Why do Jews not Believe
in the Prophet Muhammad?
Firstly, as explained HERE, it is important to understand that for Jews to “believe in a prophet” is directly connected to “following his message”. It is impossible to believe in a prophet and at the same time reject his words. So, if Jews would believe in the prophet Muhammad, they would need to practice the words of the Qur’an as well. Is that what God would want from them?
If we compare the Torah with the Qur’an, the Torah clearly addresses the Children of Israel specifically, as it says: “The Lord spoke to Moses, saying: Speak to the Children of Israel, and command them…” Likewise it seems clear that the Qur’an is specifically meant for the Arabic people, the Children of Abraham’s son Ishmael, the cousins of the Jews, as it says: “We brought it down in an Arabic reading, so that you might understand” (Surah 12, vs. 2); “This [Qur’an] is in a clear, Arabic language” (Surah 16, 103). This means that it was meant for the Arabs, who were the only ones that understood it clearly.
According to the Torah, Jews are obligated to live by the laws of the Covenant of Sinai, which includes all commandments of the Torah (Shabbat, Kashrut, Jewish Holidays, etc.). But according to the Torah, the Children of Ishmael (the Arabic people) do not have to do all these things. They are bound only by the laws of Noah and additionally, as they are children of Abraham, also by the precept of circumcision, a commandment that God gave our father Abraham to be kept by all his descendants (Genesis 17, 10-13). Of course, Jews must fulfill these same laws as well, but in addition they are obligated to keep a large number of additional ones.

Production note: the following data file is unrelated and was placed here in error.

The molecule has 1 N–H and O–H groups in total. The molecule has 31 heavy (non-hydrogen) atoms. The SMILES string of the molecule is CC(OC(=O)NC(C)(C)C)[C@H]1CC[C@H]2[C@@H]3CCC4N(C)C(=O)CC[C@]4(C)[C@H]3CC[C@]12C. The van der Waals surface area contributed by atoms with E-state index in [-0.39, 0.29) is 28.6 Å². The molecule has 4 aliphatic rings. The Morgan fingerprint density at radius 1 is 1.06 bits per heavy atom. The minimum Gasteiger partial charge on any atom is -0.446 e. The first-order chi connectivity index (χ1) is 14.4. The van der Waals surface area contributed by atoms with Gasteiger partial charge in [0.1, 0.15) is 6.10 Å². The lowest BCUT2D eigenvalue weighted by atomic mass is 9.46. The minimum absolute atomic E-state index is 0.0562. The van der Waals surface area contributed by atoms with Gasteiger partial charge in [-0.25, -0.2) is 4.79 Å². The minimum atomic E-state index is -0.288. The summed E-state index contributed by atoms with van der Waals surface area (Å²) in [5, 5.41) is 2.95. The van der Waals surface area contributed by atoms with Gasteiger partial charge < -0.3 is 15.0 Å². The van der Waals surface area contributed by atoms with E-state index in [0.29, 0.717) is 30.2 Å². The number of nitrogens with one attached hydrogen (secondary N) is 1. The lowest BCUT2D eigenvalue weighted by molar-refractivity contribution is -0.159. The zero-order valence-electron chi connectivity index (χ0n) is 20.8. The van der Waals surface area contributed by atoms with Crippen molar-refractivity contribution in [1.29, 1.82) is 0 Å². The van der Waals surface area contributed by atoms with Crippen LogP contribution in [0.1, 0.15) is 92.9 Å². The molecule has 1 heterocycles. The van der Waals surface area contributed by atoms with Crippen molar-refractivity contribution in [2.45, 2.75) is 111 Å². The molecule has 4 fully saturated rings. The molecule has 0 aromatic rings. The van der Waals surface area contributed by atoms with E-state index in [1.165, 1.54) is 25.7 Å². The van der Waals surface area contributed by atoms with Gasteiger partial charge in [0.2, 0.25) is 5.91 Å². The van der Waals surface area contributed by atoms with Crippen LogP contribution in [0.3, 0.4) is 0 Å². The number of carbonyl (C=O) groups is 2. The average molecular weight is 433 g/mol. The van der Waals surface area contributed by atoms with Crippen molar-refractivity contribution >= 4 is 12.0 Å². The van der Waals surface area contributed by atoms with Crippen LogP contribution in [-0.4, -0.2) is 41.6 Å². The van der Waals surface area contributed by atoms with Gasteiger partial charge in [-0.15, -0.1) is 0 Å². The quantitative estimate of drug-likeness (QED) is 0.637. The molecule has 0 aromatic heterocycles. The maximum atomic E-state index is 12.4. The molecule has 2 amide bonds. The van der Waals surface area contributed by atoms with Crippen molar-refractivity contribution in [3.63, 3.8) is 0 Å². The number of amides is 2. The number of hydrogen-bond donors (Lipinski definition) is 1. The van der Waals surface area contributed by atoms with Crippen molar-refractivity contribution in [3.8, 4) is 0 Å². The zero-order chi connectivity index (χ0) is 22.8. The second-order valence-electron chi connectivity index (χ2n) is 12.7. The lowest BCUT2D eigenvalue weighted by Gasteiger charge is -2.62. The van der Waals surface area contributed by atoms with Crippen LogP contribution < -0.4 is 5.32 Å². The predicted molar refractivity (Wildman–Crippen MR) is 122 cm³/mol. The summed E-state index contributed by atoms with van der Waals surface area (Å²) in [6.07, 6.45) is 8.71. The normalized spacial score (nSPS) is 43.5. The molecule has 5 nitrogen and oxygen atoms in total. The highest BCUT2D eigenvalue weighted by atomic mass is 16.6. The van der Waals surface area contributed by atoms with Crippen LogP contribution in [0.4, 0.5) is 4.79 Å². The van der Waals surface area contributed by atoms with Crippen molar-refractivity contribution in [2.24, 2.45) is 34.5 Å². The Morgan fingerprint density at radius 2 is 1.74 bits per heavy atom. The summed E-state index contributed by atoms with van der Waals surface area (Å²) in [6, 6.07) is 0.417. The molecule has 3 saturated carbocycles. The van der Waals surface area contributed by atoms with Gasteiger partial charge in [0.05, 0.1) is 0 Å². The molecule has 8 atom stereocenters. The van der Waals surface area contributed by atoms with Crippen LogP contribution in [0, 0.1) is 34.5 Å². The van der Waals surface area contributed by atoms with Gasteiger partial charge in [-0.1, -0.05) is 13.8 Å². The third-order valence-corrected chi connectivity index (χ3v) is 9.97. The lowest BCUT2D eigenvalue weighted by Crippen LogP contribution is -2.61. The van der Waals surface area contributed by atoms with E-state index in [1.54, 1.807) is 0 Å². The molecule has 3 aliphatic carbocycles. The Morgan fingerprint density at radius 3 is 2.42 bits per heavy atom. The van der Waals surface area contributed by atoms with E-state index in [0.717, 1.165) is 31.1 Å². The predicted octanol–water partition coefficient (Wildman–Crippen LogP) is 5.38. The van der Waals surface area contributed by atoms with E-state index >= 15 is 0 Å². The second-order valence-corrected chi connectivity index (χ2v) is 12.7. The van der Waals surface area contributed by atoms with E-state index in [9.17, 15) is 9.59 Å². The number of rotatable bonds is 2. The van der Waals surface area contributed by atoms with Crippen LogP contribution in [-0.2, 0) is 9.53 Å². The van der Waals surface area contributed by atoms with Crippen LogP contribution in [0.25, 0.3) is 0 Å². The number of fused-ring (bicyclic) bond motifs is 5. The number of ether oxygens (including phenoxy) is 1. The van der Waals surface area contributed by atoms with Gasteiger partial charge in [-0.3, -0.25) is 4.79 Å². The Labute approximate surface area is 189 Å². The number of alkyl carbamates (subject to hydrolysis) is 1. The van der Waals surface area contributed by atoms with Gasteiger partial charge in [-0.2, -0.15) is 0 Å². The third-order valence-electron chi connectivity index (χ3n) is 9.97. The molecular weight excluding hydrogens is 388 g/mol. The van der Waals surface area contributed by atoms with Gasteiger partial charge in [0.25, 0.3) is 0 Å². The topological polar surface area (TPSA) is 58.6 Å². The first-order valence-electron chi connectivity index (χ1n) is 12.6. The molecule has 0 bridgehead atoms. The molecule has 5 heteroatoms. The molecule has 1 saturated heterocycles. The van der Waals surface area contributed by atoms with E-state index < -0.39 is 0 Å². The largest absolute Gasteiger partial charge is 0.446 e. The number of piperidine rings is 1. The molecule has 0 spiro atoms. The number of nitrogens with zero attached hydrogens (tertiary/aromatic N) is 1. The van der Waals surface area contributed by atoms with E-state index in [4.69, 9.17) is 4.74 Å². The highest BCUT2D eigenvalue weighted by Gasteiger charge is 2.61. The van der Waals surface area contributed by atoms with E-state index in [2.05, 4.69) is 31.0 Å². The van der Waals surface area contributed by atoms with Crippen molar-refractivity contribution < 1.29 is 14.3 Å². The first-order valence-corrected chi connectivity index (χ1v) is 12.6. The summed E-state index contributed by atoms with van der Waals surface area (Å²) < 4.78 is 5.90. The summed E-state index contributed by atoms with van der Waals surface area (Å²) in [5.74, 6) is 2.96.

It has been acknowledged by many Jewish scholars and rabbis that through the mission of Muhammad, the Arabs, the sons of Abraham, who had fallen into the darkness of paganism and idol worship, were brought back to a pure belief in God, to monotheism, and to keeping the rules which God had given to the children of Noah and Abraham, as the Torah describes it, something that Judaism believes is very important.
However, Jews believe that a prophet who contradicts the Torah is not a true prophet. Does that apply to Mohammed? Even though it may seem that Mohammed’s prophecies contradict the Torah (for instance the Qur’an allows the consumption of camel meat), still, this does not need to be a contradiction if we accept that these verses are only meant for non-Jews. Furthermore, it is very meaningful that the Qur’an stresses the importance for Jews to keep Shabbat and acknowledges the relation between God and the Jewish people: “And We told them: Do not transgress the Shabbat, and We made with them a solid covenant”. Would the Quran command the Jews to leave the covenant that God made with them at Mount Sinai, that would absolutely disqualify the Quran and the prophethood of Muhammad.
However, there are ḥadîths which relay that a group of Jews had accepted Muhammad as a prophet and asked permission to continue their observance of the Shabbat. According to this report, Muhammad forbade them to keep observing the Shabbat. If this is true, then that seems to mean that Muhammad was a false prophet. However, there are two other ways to explain this conundrum.